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Getting to know Yo(u)rk: Study Abroad

May 31, 2023
Talon B during a study abroad trip

College can be a confusing place, but it doesn’t have to be. In Getting to Know Yo(u)rk, we speak to members of the York College community to shed light on various aspects of the college experience.

Why should you study abroad?

We asked that question and more to several members of the York College community—Talon Basiewicz ’24 and Associate Professor of Geography and Director of Learning Dr. David Fyfe. Read below to hear about their personal experiences with study abroad—and why students able to take advantage of the opportunity say it’s such a beneficial experience.

Talon Basiewicz ’24, Nursing

How did you become involved with study abroad?

I have always loved to travel. Before college, I had the opportunity to travel a bit, and I immediately loved it. Going to places that were so different from where I grew up and getting to see things that looked straight out of movies was surreal.

The way I got involved with traveling here at YCP was by being involved. I knew studying abroad was something I wanted to be able to experience in college, but due to my major was probably not a realistic goal, so I found other options. I started going to meetings about summer travel and reaching out to people who had traveled in college and asking them about it. An additional challenge was COVID. When I came to York, no one was traveling abroad or had any idea when we'd be able to [travel] next.

Finally, the summer after my sophomore year I was able to go abroad with YCP. The Honors Community resumed their annual trips, and I was able to apply and was selected.

Where have you traveled with study abroad at YCP?

I have been to Chania, in Crete, Greece, and Wloclawek, Poland.

What was your favorite trip or experience?

My favorite experience while traveling is always meeting the locals and being able to speak with them. With my YCP trips, we've worked with a local university and students. Getting to go to dinner with them after our workshops and sessions is where I learn the most. We all have such different experiences with just about everything, and it's so neat hearing about their childhood and education and what they do for fun.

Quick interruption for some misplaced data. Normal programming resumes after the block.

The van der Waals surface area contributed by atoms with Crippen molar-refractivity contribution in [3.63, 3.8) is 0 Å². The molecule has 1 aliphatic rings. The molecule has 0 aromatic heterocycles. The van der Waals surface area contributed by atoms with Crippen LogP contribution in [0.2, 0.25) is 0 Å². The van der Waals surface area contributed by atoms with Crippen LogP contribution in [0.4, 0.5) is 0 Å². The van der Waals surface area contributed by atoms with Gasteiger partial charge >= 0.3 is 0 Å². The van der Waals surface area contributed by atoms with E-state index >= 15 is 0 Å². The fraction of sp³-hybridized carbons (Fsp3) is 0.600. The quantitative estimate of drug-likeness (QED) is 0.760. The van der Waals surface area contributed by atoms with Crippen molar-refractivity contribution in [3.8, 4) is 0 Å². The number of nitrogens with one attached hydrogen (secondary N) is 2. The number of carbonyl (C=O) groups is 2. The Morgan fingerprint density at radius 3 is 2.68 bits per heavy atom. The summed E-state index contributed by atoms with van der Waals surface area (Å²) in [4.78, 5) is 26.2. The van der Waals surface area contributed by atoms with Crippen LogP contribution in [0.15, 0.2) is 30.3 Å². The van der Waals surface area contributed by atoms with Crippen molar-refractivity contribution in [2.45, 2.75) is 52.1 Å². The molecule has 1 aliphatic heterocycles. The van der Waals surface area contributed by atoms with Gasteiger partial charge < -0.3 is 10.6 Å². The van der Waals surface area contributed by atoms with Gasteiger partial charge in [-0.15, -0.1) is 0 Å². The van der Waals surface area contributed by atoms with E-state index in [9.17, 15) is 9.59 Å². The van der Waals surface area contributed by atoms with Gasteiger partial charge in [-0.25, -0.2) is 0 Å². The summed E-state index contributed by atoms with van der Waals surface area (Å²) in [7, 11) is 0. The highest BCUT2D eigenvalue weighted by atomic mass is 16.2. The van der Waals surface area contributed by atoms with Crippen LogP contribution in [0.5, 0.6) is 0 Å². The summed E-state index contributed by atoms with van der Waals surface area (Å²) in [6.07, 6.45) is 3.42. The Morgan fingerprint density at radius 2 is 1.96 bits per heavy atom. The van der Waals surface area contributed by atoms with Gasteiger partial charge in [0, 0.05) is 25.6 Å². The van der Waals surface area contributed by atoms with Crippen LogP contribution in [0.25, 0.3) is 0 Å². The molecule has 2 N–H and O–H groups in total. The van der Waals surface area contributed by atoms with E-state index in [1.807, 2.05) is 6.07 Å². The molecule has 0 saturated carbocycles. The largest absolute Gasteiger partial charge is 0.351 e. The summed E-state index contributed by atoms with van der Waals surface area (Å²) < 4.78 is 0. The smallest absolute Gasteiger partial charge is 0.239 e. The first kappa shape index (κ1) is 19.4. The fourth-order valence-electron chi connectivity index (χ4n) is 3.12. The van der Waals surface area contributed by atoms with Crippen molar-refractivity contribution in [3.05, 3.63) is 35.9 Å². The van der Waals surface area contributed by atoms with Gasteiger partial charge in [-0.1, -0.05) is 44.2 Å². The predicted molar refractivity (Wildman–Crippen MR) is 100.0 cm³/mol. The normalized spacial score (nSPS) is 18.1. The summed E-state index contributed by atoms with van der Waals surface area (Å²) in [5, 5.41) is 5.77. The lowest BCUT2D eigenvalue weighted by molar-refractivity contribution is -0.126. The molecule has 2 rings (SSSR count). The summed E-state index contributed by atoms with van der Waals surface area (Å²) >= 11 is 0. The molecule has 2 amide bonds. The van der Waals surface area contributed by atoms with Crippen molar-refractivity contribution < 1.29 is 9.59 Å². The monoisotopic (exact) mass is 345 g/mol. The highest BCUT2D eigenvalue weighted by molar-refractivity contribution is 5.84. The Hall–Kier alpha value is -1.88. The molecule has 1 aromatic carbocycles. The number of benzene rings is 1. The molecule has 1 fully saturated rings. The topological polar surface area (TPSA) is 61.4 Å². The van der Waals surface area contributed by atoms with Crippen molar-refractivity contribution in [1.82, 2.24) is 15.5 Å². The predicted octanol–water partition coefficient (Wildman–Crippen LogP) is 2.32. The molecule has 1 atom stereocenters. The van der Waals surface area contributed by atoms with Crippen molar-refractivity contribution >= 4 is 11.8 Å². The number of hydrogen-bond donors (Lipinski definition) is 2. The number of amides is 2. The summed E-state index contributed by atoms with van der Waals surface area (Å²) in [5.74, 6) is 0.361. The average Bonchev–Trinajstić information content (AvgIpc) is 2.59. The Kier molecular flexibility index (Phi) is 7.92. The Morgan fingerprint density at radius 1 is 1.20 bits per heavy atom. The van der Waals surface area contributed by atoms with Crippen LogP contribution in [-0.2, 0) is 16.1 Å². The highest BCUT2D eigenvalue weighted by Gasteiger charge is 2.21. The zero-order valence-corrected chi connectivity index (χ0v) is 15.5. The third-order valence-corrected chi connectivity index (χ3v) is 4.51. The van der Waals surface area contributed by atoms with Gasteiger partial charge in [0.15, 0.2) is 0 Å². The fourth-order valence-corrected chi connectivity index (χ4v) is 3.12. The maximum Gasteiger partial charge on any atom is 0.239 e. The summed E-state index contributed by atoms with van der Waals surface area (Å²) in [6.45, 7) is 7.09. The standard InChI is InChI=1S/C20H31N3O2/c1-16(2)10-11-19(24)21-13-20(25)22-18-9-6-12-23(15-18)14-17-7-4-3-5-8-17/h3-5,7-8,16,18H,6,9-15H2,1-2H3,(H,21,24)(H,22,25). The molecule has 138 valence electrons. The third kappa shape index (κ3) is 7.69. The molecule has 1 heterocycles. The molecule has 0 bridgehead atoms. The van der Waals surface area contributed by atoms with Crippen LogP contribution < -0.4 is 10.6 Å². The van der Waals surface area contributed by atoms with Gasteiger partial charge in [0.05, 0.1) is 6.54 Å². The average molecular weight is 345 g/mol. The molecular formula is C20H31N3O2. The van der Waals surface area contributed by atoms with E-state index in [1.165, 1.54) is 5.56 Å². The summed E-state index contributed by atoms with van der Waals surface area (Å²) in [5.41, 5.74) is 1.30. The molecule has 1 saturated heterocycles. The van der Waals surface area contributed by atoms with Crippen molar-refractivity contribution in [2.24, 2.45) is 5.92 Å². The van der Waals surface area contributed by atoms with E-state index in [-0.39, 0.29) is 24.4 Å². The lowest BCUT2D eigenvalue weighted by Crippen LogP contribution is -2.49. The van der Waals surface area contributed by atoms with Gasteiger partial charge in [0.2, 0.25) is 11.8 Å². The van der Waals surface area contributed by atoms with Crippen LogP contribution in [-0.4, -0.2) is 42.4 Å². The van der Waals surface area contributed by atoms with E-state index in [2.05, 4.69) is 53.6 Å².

At the same time, we all are so similar, so it's hard not to get along. One night we went bowling with a group of Polish nursing students and got to talk about anything and everything. I've made lifelong friends from these trips. I also got to stand on top of a mountain and watch it snow—that was pretty neat, too.

From your perspective as a student at YCP, what were some of the most beneficial aspects of study abroad for you?

The most beneficial aspect of study abroad for me has easily been seeing how aspects of nursing differ in other countries. The nursing curriculum is fairly similar from what I have seen, since we all have lectures and simulations to practice what we learn.

Seeing foreign hospitals has also been such a unique experience. The two hospitals I have been to in other countries have had less resources than we have in America. However, all of their patients are well taken care of, and they seem to do well despite the lack of technology we take for granted.

Seeing other countries' healthcare systems has made me very grateful for the resources we have here, but also more creative and able to look for a less-common solution to a problem. This experience has also made me realize aspects of our healthcare that are lacking. Europe is very good at caring for the patient as a whole, and I think this is something we could do better at here. I have learned things that might not be common knowledge for our nurses in America that I can incorporate into my practice, making me better able to care for my patients.